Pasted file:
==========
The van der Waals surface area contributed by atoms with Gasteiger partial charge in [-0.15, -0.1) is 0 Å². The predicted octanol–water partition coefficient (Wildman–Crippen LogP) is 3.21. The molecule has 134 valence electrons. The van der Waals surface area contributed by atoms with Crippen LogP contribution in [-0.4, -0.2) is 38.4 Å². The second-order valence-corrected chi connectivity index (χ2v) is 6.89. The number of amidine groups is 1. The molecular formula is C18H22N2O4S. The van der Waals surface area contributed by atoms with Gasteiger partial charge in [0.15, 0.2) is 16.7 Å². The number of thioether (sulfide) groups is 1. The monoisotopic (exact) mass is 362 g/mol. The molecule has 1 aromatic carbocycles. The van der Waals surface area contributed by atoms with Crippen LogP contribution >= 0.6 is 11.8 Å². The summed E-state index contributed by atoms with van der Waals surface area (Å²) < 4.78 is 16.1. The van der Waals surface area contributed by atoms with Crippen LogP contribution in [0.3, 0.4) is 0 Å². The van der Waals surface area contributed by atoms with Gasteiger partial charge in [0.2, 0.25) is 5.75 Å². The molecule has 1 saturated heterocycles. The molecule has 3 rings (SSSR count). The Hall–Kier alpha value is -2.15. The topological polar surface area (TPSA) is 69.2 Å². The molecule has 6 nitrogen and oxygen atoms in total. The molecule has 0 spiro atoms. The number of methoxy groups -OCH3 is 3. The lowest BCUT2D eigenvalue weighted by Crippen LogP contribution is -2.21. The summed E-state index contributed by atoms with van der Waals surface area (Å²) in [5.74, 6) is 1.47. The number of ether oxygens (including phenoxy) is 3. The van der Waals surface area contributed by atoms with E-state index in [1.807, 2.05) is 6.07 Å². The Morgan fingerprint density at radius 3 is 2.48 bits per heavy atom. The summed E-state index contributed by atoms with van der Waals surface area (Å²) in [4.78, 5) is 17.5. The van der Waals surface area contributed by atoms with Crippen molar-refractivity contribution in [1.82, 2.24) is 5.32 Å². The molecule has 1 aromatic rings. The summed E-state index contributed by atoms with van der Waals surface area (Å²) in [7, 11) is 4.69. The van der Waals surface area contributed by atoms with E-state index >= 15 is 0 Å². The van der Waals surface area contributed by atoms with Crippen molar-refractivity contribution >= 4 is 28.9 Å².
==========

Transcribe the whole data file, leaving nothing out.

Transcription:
The van der Waals surface area contributed by atoms with Gasteiger partial charge in [-0.15, -0.1) is 0 Å². The predicted octanol–water partition coefficient (Wildman–Crippen LogP) is 3.21. The molecule has 134 valence electrons. The van der Waals surface area contributed by atoms with Crippen LogP contribution in [-0.4, -0.2) is 38.4 Å². The second-order valence-corrected chi connectivity index (χ2v) is 6.89. The number of amidine groups is 1. The molecular formula is C18H22N2O4S. The van der Waals surface area contributed by atoms with Gasteiger partial charge in [0.15, 0.2) is 16.7 Å². The number of thioether (sulfide) groups is 1. The monoisotopic (exact) mass is 362 g/mol. The molecule has 1 aromatic carbocycles. The van der Waals surface area contributed by atoms with Crippen LogP contribution >= 0.6 is 11.8 Å². The summed E-state index contributed by atoms with van der Waals surface area (Å²) < 4.78 is 16.1. The van der Waals surface area contributed by atoms with Crippen LogP contribution in [0.3, 0.4) is 0 Å². The van der Waals surface area contributed by atoms with Gasteiger partial charge in [0.2, 0.25) is 5.75 Å². The molecule has 1 saturated heterocycles. The molecule has 3 rings (SSSR count). The Hall–Kier alpha value is -2.15. The topological polar surface area (TPSA) is 69.2 Å². The molecule has 6 nitrogen and oxygen atoms in total. The molecule has 0 spiro atoms. The number of methoxy groups -OCH3 is 3. The lowest BCUT2D eigenvalue weighted by Crippen LogP contribution is -2.21. The summed E-state index contributed by atoms with van der Waals surface area (Å²) in [5.74, 6) is 1.47. The number of ether oxygens (including phenoxy) is 3. The van der Waals surface area contributed by atoms with E-state index in [1.807, 2.05) is 6.07 Å². The Morgan fingerprint density at radius 3 is 2.48 bits per heavy atom. The summed E-state index contributed by atoms with van der Waals surface area (Å²) in [4.78, 5) is 17.5. The van der Waals surface area contributed by atoms with Crippen molar-refractivity contribution in [1.82, 2.24) is 5.32 Å². The molecule has 1 aromatic rings. The summed E-state index contributed by atoms with van der Waals surface area (Å²) in [7, 11) is 4.69. The van der Waals surface area contributed by atoms with E-state index >= 15 is 0 Å². The van der Waals surface area contributed by atoms with Crippen molar-refractivity contribution >= 4 is 28.9 Å².